Community and voluntary sector hammered by cuts

Since the start of April, upwards of 450 workers in Northern Ireland’s community and voluntary sector have been informed they are to lose their jobs. These cuts are the direct out-workings of the Stormont House Agreement, signed by all the Assembly Executive parties, and the budget. Some promised there would be no compulsory redundancies or loss of front line services. It is now clear that this promise was not extended to those in the community and voluntary sector. Workers have lost their jobs, with little or no compensation and services and skills have been lost to communities.

The single largest loss of jobs and services has been at NIACRO, an organisation which seeks to reduce the impact of crime on communities and aids in the rehabilitation of offenders, where they have lost 35 of 100 members of staff. Across the North, services for women, community relations, children and families, justice and the arts are under threat.

One organisation which is a case in point, in terms of both who cuts effect and how they can be opposed, is Ballynafeigh Community Development Association (BCDA). They have been devastated by cuts to welfare rights services, services for women and community relations in one of Belfast’s most long standing ‘shared neighbourhoods’. As a result of Stormont austerity, their long-term sustainability is now threatened. In response, BCDA mobilised the community, friends and supporters in opposition to the cuts, with a demonstration at Belfast City Hall on the 23rd of April and a shutdown on the 25th to allow staff to participate in a day of action involving white line pickets on the Ormeau Road.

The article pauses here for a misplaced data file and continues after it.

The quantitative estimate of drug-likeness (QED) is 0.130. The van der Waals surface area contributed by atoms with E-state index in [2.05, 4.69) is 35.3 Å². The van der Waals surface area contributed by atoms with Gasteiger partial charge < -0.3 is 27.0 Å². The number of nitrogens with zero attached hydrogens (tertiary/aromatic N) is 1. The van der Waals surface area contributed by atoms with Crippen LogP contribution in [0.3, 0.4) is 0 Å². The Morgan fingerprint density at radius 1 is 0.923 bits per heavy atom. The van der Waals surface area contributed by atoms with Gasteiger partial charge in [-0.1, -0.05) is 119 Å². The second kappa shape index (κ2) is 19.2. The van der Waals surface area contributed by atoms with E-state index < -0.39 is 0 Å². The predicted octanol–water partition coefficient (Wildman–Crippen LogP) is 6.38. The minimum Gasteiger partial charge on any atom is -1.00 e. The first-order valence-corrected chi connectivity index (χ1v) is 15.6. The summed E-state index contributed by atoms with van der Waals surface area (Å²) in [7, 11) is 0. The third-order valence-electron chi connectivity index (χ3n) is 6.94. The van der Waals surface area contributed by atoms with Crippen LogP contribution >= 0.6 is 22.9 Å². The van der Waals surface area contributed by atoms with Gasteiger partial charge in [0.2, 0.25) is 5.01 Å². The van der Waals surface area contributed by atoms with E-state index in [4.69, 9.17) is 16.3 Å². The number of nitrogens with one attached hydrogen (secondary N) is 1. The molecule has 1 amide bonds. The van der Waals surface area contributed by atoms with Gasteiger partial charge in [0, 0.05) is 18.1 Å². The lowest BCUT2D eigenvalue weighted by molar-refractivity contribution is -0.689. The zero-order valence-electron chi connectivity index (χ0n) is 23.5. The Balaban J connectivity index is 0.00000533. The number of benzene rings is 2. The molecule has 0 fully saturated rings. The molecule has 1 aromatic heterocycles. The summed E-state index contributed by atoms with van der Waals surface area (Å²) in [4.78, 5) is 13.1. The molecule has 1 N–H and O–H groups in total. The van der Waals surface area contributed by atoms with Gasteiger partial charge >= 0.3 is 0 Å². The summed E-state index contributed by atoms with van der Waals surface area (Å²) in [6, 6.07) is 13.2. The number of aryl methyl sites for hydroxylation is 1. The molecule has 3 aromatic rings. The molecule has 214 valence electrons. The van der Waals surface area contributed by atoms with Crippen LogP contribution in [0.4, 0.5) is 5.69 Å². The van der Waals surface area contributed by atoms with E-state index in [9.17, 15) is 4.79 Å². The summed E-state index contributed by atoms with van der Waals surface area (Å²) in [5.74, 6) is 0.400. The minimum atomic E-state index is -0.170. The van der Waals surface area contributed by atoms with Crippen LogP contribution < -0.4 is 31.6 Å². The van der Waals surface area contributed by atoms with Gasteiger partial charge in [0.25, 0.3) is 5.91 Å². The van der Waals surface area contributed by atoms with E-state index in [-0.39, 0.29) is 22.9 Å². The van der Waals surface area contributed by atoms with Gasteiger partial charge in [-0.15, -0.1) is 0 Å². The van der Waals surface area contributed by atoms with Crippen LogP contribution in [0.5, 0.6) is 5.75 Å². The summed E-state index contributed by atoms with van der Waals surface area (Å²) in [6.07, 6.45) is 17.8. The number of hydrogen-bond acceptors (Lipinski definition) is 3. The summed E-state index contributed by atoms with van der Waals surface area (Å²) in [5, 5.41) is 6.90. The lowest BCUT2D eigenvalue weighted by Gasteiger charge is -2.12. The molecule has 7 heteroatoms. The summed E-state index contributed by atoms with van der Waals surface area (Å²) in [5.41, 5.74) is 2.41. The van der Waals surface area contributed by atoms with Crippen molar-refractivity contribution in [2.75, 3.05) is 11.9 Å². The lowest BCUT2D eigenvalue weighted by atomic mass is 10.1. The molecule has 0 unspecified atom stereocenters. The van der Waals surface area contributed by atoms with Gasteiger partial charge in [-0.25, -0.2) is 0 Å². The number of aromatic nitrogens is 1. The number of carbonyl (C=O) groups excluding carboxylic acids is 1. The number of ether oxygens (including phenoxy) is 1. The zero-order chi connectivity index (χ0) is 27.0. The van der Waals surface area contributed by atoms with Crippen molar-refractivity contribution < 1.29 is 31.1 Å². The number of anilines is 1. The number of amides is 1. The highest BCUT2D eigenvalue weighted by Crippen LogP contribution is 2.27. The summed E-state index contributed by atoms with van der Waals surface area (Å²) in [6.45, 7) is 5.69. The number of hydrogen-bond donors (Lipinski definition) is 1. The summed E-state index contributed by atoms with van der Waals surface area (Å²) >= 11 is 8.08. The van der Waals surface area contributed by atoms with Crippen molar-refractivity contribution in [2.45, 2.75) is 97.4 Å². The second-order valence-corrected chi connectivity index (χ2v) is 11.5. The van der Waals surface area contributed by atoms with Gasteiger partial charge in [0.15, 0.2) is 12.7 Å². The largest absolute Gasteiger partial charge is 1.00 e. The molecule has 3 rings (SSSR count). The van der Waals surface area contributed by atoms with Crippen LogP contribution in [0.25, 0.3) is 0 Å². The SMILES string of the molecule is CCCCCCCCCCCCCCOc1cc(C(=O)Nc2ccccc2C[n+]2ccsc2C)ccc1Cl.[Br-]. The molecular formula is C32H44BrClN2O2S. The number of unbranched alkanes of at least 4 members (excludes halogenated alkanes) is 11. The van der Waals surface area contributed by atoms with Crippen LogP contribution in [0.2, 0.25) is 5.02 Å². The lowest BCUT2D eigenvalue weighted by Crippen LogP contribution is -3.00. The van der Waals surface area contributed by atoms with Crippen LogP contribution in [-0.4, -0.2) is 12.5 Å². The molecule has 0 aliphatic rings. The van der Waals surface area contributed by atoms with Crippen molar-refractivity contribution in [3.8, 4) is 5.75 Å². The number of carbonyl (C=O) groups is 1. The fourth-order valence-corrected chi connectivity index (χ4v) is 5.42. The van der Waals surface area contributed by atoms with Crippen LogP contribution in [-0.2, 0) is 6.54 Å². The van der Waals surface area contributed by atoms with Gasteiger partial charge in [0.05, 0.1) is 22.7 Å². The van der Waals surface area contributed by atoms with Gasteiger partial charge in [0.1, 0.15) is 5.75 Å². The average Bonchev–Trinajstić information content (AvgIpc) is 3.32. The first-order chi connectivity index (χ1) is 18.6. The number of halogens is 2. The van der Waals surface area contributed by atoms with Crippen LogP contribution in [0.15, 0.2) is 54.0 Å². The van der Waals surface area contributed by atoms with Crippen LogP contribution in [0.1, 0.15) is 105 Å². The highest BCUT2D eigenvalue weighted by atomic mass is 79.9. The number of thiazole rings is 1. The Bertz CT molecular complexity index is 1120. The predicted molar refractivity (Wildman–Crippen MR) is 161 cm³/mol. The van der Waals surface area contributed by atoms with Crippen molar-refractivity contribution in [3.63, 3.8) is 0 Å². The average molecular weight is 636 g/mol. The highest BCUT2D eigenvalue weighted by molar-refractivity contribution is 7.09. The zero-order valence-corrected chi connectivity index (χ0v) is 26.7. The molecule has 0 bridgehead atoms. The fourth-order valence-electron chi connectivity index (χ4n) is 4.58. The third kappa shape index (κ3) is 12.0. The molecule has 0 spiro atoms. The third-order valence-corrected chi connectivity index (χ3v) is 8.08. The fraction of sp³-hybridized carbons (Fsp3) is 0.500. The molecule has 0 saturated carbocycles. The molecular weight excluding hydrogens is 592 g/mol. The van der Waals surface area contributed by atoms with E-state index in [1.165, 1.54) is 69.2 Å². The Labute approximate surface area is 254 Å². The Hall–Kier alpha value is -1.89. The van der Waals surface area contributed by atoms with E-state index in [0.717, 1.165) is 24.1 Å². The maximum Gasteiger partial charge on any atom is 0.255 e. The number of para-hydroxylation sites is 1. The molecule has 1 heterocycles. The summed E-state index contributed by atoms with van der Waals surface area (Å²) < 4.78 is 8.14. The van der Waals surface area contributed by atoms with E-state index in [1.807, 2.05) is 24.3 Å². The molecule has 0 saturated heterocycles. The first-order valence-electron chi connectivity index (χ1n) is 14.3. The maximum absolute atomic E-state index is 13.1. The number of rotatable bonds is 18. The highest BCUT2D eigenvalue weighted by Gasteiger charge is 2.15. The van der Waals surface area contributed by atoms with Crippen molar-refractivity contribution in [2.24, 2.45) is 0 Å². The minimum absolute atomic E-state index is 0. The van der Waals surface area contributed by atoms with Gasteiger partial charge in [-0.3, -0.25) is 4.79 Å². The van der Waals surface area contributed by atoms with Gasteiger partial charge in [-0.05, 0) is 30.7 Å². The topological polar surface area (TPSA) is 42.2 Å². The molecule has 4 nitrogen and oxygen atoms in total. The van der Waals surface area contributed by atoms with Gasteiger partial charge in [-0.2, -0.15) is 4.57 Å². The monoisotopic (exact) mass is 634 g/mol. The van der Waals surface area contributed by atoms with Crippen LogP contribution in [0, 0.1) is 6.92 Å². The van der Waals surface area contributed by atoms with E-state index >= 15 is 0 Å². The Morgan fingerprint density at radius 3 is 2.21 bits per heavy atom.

If services in the community and voluntary sector are be defended this action must spread to other organisations and the communities they serve. There is an increasingly urgent need for trade union leaders to mobilise members in the community and voluntary sector. This needs to be linked up with the fight against austerity across the public sector and with private sector workers who are fighting to defend jobs and conditions.

Total
0
Shares
Previous Article

General Election: With the votes of 24% of the electorate, Tories have no mandate for more savage cuts

Next Article

Education on the chopping block

Related Posts
Read More

Workers need a political voice!

Building a mass political party for the working class here will not be an easy task, but it is a vital one. We need a force which stands up for the interests of workers, young people, women and oppressed groups; which stands for solidarity, mutual respect and compromise on the issues which divide our communities; and which fights for a socialist future free from poverty and division